|Draft Landfill (England and Wales) Regulations 2002
Mr. Malcolm Bruce (Gordon): I am surprised at the Conservative spokesman's condemnation of landfill—the use of landfill expanded dramatically under the last Conservative Government because it was the cheapest form of disposal. That policy may have been cheap, but it did not put waste out of sight or out of mind, as those of us who still have landfill sites or incinerators in our constituencies can testify. It is true, however, that proposals for new landfill sites or incinerators are increasingly being contested by the public, who realise now, even if they did not previously, that those options are not cheap for the environment, and that landfill sites may ultimately have costly side effects.
My colleagues and I welcome the instrument because it aims to ensure clear separation of different types of landfill site, and that clear and rigorous conditions are applied to those different types of site. We would, however, like to ask the Minister what action will be taken to achieve a substantial reduction in the number of operational landfill sites. We are concerned that the final compliance date is 2009. The explanatory memorandum says:
A vigorous waste management strategy would ensure that mixed sites, old sites, and poor-quality sites that could not reasonably be improved would be closed down sooner rather than later. We would like an indication of what the Government intend to do on that issue. We are also concerned that the instrument should not be applied in a way that encourages diversion into incineration. We want a strategy aimed at waste minimisation—although we appreciate that that will take time. That strategy must include—as the EU requires—fewer landfill sites, and minimal incineration.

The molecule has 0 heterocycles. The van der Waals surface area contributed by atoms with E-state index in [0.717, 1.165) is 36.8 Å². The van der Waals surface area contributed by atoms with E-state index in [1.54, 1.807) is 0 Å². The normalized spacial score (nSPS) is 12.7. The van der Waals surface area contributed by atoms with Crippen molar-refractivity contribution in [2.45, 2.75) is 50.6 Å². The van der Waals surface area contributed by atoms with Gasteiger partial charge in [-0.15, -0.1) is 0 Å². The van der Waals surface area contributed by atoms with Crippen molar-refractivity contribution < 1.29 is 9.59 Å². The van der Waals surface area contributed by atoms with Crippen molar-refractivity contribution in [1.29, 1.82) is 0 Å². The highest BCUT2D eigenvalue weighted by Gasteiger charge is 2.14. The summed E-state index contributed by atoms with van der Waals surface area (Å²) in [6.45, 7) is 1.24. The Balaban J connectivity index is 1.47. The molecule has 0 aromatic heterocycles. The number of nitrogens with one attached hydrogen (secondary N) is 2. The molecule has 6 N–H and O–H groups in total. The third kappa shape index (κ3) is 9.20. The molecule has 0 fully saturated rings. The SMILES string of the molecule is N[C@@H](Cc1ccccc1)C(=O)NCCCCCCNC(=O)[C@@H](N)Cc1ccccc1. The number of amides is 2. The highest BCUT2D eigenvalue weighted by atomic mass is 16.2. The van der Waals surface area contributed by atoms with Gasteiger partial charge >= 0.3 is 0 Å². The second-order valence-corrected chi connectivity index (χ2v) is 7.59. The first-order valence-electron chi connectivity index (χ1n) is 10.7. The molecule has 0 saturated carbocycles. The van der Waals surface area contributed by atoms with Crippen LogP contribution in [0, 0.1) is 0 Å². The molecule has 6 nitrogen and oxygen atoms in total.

There is rather too much involuntary or wilful incineration taking place outside the designated incineration sites. Astonishingly, Home Office figures show that 81,000 vehicles are set alight in the street every year. The cost of dealing with those vehicles approaches £400 million per year. Part and parcel of our waste problem is that we need to find mechanisms to ensure that all waste goes through authorised channels. People should be prevented from fly tipping or self-incineration, which lead to more environmental damage than regulated landfill sites. That is why we need the rule.
Column Number: 008I am well aware of the quality of the new sites compared with the older sites. If we must have landfill sites, the newer sites are much more impressive in terms of the measures that are being taken to protect the environment. The instrument will ensure that ultimately we have only the better sites and that sites that do not meet the standards are phased out quickly.
I have, perhaps, rather too many landfill sites in my constituency. That brings me to the issue of Scotland. The Conservative spokesman referred to the possibility of waste spilling over into Scotland. From a practical point of view, trucking large quantities of waste into Scotland is not necessarily a sensible economic solution. Although I have not discussed this specific point with the Minister for Environment and Rural Development in Scotland, I had a meeting with him last night and I am satisfied that Scotland is also trying to tighten up its regulations on the same basis, in parallel.